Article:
We Filipinos love opportunities. That opportunities arise out of crisis is the proven management principle. How else can we explain our ability to create crisis after crisis?
These days, it is no longer about water rationing. We were told that when the rains came, all would be well. The monsoon is pouring at dusk but where is thy water? Years before, we were told that splitting and awarding Metro Manila between two private concessionaries (both run by family-owned conglomerates) would solve the inefficiencies and disruption of a water system run by government. The price of water has dramatically improved.
I initially thought that water-filling stations were making a killing selling drinkable, available, and more-expensive-than-gasoline water. But first there must be water to purify. Restaurants, hotels, and factories all need water to operate at a decent standard if at all — to drink and to clean and to brew, to wash, to cool, and to rejuvenate. My Dad in the 1990s used to say, “It is okay not to have electricity, but not water.”
The National Grid Corporation of the Philippines (but actually controlled by China) which runs our country’s power supply issues a power level alert to be prepared for rotating brownouts. Is this the power shortage we grew up with all over again, this time foisted on millennials to savor? We are asked to sign up for advisories via SMS or e-mail. We are to be reminded of our internet speed, data prices, and service reliability crisis in our telecommunications. Regardless of any improvement, any mobile user will tell you he is not happy with his provider of which there are only two.
If there are only two providers for an essential service, it is called a duopoly. It acts and reacts like a monopoly. Their two characteristics that go hand in hand are bad service and high prices.
Our transport crisis is running out of superlatives. How to describe the many crises? It used to be a funny source for jokes, then it is said to be hazardous to health and costly for companies. The solution was for not-so-emergency powers, then more number or coding schemes, additional yellow lines, blue lines, contact or no contact policy, Highway Patrol Group to the rescue — or not — moving of terminals and banning of this and that.
Only look at the daily queues that are reaching Guinness World Record length and the faces of the commuters and weep like there is no tomorrow. For all the injuries and deaths on the road that are no longer accidental but intentional, life ends today.
At least the rice crisis is gone, inflation lowered, and streets safer. Our economic growth rate and prospects are being recognized and lauded by the ratings agencies, international lenders, and ourselves.
The biggest crisis is the one in governance. Our institutions are infested with incompetent or inexperienced officials and recycled, tainted appointees. I can support the “whiff of corruption” standard to weed out corrupt public offenders, but it should be consistently applied. Any organization is only as good as the people in it, whether in the private or public sector.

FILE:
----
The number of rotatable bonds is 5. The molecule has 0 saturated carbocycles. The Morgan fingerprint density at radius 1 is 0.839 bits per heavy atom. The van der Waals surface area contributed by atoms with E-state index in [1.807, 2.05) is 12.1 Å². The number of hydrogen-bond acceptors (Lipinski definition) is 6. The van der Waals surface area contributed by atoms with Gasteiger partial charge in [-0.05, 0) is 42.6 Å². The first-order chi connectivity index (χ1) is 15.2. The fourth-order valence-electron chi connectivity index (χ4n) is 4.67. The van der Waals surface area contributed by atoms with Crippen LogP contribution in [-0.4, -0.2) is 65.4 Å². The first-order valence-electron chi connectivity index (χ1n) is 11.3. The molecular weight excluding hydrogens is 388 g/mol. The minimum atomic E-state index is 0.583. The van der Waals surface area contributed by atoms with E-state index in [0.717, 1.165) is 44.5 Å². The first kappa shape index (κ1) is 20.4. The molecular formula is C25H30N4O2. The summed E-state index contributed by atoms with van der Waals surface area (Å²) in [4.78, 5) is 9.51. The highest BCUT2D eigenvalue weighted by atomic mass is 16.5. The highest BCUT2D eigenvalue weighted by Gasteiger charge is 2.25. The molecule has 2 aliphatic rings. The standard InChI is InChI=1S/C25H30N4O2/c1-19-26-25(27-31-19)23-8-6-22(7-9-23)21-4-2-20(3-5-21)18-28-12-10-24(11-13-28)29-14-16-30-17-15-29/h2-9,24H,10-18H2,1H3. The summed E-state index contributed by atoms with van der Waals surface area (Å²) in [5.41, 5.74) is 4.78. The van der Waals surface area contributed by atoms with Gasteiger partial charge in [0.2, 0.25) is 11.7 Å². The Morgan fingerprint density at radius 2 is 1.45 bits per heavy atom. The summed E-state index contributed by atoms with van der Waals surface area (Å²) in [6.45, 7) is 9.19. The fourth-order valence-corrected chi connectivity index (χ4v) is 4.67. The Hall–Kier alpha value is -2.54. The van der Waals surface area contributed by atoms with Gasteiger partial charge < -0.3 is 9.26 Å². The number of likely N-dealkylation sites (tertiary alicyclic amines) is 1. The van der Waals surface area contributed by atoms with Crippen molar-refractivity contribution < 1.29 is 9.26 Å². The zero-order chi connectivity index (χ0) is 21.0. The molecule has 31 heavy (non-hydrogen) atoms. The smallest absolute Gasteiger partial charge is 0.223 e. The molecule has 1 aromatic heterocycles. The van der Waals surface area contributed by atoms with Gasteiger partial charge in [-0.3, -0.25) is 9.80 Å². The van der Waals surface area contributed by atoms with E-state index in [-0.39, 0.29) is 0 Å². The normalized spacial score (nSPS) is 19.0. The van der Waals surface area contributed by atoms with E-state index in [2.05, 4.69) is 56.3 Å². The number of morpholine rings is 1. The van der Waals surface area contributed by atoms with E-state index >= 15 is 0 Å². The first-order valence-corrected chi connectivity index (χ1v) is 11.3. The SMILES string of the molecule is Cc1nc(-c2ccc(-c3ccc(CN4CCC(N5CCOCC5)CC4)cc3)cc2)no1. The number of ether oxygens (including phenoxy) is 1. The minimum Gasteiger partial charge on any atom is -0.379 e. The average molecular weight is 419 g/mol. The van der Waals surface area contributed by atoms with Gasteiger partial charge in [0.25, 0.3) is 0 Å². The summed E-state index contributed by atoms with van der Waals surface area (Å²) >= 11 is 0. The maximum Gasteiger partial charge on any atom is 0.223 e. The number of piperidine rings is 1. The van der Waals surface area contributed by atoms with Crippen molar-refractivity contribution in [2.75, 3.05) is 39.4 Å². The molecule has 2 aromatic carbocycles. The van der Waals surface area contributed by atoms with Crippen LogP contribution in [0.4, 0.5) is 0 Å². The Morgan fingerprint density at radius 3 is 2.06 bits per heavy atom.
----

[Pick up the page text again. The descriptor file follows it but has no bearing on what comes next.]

What makes it particularly challenging is that for public organizations, there is a monopoly of service. A Filipino can only get a passport from the Department of Foreign Affairs, a clearance from the National Bureau of Investigation, business permits from local government units and nowhere else. And we know what happens when there is a monopoly without transparency or accountability.
A Filipino can only get justice from the justice system. It is a monopoly of state power — the right to investigate, prosecute, convict, jail, and reform criminals. These days, justice is also served or peddled in the streets. There are the other means of force and violence without responsibility.
But how do we solve a crisis? Crisis is best prevented by making the right decisions at the right time to readily and steadily solve day-to-day problems before they explode. To solve a crisis requires the right persons to do the job. And it is a chicken-and-egg situation because if the right team was in place in the beginning, we will not be facing crisis after crisis. This is a malaise that goes beyond administrations or generations.
Hence is it a government of crisis, a country for crises, and it is governance by crisis. The irony is that these are a result of negligence, inaction, bureaucratic mindsets, and corruption — the very issues governments exist to solve.
I remember the old adage during the campaign for Independence on our preference for a government run like hell by Filipinos. The idea is that at least it is our very own hot place. The 21st century definition of a crisis — it is a government run by Filipinos. I guess we got what we asked for. We Filipino need to use opportunities.